Lesson One: Songwriting Part I

Lesson One: Songwriting Part I

A Lesson by The Perfectionist
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Some of the differences between songs and poetry

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Most of you may have expected me to start things off here with a talk about how reviewers suck and how they can do better. Since I always like to mess with people, I'm doing something different. Maybe that will be lesson 2, who knows?

Tonight, I want to talk about something even more dear to me than reviewing, and that's songwriting. WC doesn't really give much freedom to those of us that would be lyricists, beyond giving us that sub-category that no one even so much as looks at. We're forced to group them as 'poems' and tonight I'm going to explain what the difference is. This may be useful to you if you're trying to figure a song out, or if you're looking into writing a song and you want to know what it means.

As a helpful example, I'm going to start by writing down the lyrics to a song I was listening to when I was thinking about this, and then we'll examine them from a poetic and a song perspective.

Unkind - Hurt

A perfect cancer was spreading and twisting
You start explaining and I'll stop pretending
That all of my actions are for you
And all of my heartache is from...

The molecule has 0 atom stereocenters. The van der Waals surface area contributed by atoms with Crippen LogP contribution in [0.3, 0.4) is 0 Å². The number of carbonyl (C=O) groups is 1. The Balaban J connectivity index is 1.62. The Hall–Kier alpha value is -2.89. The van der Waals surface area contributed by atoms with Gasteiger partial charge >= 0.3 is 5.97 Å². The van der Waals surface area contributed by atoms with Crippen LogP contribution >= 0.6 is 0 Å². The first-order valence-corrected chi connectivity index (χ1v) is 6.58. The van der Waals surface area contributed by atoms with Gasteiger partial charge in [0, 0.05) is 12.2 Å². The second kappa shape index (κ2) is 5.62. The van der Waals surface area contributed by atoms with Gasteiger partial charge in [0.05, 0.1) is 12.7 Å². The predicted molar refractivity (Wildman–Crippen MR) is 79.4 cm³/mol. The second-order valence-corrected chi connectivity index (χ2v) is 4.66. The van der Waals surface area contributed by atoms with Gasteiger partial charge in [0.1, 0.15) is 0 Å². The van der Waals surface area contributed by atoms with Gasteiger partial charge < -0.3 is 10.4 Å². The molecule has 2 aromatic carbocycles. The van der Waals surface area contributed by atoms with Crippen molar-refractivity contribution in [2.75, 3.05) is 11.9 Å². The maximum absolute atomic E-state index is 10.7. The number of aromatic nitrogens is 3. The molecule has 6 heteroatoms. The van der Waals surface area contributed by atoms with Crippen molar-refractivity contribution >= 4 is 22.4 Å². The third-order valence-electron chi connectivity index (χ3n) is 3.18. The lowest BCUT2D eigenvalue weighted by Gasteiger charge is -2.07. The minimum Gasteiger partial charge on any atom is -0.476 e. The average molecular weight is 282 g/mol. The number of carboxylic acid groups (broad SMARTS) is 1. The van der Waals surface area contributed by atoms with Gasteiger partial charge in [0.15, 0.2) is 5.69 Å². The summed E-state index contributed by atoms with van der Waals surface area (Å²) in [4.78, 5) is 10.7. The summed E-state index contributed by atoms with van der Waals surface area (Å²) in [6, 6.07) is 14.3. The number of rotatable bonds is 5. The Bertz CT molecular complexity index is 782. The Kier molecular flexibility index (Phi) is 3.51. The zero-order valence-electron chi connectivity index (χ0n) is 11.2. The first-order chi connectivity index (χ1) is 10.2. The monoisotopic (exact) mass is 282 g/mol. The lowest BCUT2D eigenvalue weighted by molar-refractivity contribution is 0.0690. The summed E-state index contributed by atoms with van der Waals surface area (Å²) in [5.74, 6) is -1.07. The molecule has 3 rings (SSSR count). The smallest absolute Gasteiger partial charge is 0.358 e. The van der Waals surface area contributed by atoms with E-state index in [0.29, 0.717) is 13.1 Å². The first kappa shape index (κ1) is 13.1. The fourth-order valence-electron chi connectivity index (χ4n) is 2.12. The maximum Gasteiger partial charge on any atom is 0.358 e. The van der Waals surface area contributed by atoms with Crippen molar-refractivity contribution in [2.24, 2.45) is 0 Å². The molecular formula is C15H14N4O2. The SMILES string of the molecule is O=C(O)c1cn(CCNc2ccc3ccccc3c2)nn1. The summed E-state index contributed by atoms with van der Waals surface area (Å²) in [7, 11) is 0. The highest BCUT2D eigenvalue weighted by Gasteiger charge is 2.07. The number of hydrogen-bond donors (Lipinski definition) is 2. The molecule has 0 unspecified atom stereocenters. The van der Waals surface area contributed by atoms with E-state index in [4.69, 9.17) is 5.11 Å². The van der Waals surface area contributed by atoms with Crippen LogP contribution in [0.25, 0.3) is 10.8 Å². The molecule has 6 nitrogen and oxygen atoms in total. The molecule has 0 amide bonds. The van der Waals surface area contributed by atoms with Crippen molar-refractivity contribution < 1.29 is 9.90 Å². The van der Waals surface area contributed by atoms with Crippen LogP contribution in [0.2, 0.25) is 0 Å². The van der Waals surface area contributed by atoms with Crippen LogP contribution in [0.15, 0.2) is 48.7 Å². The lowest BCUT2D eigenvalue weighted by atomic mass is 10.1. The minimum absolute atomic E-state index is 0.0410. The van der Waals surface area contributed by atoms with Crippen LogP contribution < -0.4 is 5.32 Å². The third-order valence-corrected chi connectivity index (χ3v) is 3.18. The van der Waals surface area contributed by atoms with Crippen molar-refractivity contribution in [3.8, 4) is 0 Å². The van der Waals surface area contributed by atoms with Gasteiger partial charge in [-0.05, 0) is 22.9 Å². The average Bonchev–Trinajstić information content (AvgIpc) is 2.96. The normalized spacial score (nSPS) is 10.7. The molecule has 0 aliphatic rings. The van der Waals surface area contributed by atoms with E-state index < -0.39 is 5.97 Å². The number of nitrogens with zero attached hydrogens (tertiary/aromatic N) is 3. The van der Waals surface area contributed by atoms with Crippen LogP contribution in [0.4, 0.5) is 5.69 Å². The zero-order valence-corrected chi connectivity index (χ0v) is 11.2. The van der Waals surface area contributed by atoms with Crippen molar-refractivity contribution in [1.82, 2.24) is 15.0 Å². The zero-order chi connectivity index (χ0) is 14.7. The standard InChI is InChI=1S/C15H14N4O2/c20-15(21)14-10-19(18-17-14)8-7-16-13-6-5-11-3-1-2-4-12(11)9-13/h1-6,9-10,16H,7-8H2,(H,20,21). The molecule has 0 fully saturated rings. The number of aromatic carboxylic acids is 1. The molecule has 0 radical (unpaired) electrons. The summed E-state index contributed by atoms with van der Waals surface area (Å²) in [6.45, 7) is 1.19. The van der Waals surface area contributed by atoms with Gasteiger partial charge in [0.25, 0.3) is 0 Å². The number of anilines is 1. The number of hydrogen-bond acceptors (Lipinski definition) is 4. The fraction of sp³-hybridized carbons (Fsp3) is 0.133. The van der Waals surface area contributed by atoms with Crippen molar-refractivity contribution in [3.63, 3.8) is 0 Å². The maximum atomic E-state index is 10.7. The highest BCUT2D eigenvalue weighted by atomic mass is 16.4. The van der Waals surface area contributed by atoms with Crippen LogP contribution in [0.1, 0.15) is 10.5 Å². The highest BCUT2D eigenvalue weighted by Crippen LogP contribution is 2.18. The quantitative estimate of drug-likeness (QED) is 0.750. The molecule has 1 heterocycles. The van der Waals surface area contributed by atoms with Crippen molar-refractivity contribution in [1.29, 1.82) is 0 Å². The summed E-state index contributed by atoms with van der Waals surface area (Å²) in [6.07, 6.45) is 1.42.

All that I needed was a life
Cause all that I found in you was a lie
All that I asked for was some time
Damn it all I love you
But, you're unkind

You gave your body to all who were willing
And took these pleasures that I wasn't filling
And everything sacred to me
Just adds to the heaving when I breathe.

So all that I needed was a life
Cause all that I found in you was a lie
And all that I asked for was some time
Damn it all I love you
But, you're unkind
To me you're unkind
To me... (and now we come clean)

Even though you had been used before I saved myself for you
But the contents of my stomach fell when I was told the truth
After one last desperation I begged you for some time
God damn it all
I loved you and you were unkind

She said all that I needed was a life
Cause all that I found in you was a lie
And all that I asked for was some time
Damn it all!
Damn it all!
But your un...

So, all that I needed was a life
Cause all that I found in you was a lie
yeah all that I asked for was some time
Damn it all I love you
But, you're unkind
So all that I needed was a life
Cause all that I found in you was a lie
yeah all that I asked for was some time
Damn it all I love you
But, you're....
Your unkind to me..
To, me..

But damn it all I love you and you're un...


Now, let's consider this first as a poem. Well, it doesn't look like a very good poem to me. A lot of the lines trail off into nothingness, it's extremely repetitive, the form jumps all over the place, and it's rather creepy, too. Not to mention the rhyme scheme is all distorted.

But aha, as a song we recognize that the repetitive parts are choruses, and suddenly they are an asset and not a problem. For the rest of the issues, we look to the single biggest difference between songs and poems, and the subject of this already rather lengthy lesson: a tune.